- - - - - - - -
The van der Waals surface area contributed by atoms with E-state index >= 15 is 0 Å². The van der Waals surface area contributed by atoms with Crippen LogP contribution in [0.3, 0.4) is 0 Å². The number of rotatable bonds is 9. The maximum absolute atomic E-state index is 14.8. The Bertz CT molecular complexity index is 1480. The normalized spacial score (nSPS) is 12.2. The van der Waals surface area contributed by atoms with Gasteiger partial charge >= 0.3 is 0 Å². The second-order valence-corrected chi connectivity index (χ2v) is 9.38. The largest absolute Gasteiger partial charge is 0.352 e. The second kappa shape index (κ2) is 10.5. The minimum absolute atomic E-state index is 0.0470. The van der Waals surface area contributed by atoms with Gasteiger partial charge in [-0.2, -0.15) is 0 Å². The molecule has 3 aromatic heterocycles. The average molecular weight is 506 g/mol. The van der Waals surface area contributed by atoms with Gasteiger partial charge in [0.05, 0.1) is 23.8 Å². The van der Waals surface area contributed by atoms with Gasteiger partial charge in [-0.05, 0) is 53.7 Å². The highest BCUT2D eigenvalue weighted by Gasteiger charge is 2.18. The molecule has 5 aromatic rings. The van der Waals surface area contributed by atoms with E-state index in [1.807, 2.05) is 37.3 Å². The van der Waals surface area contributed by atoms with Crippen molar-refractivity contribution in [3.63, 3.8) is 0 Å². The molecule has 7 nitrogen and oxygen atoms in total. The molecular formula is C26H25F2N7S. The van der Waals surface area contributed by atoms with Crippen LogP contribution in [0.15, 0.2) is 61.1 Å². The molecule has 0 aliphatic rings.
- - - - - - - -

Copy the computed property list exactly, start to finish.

The van der Waals surface area contributed by atoms with E-state index >= 15 is 0 Å². The van der Waals surface area contributed by atoms with Crippen LogP contribution in [0.3, 0.4) is 0 Å². The number of rotatable bonds is 9. The maximum absolute atomic E-state index is 14.8. The Bertz CT molecular complexity index is 1480. The normalized spacial score (nSPS) is 12.2. The van der Waals surface area contributed by atoms with Gasteiger partial charge >= 0.3 is 0 Å². The second-order valence-corrected chi connectivity index (χ2v) is 9.38. The largest absolute Gasteiger partial charge is 0.352 e. The second kappa shape index (κ2) is 10.5. The minimum absolute atomic E-state index is 0.0470. The van der Waals surface area contributed by atoms with Gasteiger partial charge in [-0.2, -0.15) is 0 Å². The molecule has 3 aromatic heterocycles. The average molecular weight is 506 g/mol. The van der Waals surface area contributed by atoms with Gasteiger partial charge in [0.05, 0.1) is 23.8 Å². The van der Waals surface area contributed by atoms with Gasteiger partial charge in [-0.05, 0) is 53.7 Å². The highest BCUT2D eigenvalue weighted by Gasteiger charge is 2.18. The molecule has 5 aromatic rings. The van der Waals surface area contributed by atoms with E-state index in [1.807, 2.05) is 37.3 Å². The van der Waals surface area contributed by atoms with Crippen molar-refractivity contribution in [3.63, 3.8) is 0 Å². The molecule has 7 nitrogen and oxygen atoms in total. The molecular formula is C26H25F2N7S. The van der Waals surface area contributed by atoms with Crippen LogP contribution in [0.15, 0.2) is 61.1 Å². The molecule has 0 aliphatic rings.